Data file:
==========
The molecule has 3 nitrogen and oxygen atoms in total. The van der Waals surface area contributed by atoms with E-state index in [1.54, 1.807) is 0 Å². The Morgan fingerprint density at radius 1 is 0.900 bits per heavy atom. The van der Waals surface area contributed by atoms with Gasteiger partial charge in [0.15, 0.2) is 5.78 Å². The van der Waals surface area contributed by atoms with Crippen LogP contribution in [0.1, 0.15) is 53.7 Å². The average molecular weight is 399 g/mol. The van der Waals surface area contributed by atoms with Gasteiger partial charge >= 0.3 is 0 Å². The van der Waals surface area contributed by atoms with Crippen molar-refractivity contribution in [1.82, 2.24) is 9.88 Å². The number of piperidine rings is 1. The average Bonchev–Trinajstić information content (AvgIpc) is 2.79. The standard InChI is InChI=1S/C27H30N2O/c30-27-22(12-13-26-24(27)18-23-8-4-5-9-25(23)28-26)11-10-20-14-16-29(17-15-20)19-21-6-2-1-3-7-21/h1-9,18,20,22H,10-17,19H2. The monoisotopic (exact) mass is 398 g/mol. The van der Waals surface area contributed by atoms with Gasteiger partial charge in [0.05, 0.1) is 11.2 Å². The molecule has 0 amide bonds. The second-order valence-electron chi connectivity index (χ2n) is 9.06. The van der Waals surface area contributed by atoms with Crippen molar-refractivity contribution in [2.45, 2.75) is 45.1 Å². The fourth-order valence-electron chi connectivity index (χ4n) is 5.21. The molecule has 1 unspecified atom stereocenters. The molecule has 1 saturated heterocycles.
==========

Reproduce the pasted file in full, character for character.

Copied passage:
The molecule has 3 nitrogen and oxygen atoms in total. The van der Waals surface area contributed by atoms with E-state index in [1.54, 1.807) is 0 Å². The Morgan fingerprint density at radius 1 is 0.900 bits per heavy atom. The van der Waals surface area contributed by atoms with Gasteiger partial charge in [0.15, 0.2) is 5.78 Å². The van der Waals surface area contributed by atoms with Crippen LogP contribution in [0.1, 0.15) is 53.7 Å². The average molecular weight is 399 g/mol. The van der Waals surface area contributed by atoms with Gasteiger partial charge >= 0.3 is 0 Å². The van der Waals surface area contributed by atoms with Crippen molar-refractivity contribution in [1.82, 2.24) is 9.88 Å². The number of piperidine rings is 1. The average Bonchev–Trinajstić information content (AvgIpc) is 2.79. The standard InChI is InChI=1S/C27H30N2O/c30-27-22(12-13-26-24(27)18-23-8-4-5-9-25(23)28-26)11-10-20-14-16-29(17-15-20)19-21-6-2-1-3-7-21/h1-9,18,20,22H,10-17,19H2. The monoisotopic (exact) mass is 398 g/mol. The van der Waals surface area contributed by atoms with Gasteiger partial charge in [0.05, 0.1) is 11.2 Å². The molecule has 0 amide bonds. The second-order valence-electron chi connectivity index (χ2n) is 9.06. The van der Waals surface area contributed by atoms with Crippen molar-refractivity contribution in [2.45, 2.75) is 45.1 Å². The fourth-order valence-electron chi connectivity index (χ4n) is 5.21. The molecule has 1 unspecified atom stereocenters. The molecule has 1 saturated heterocycles.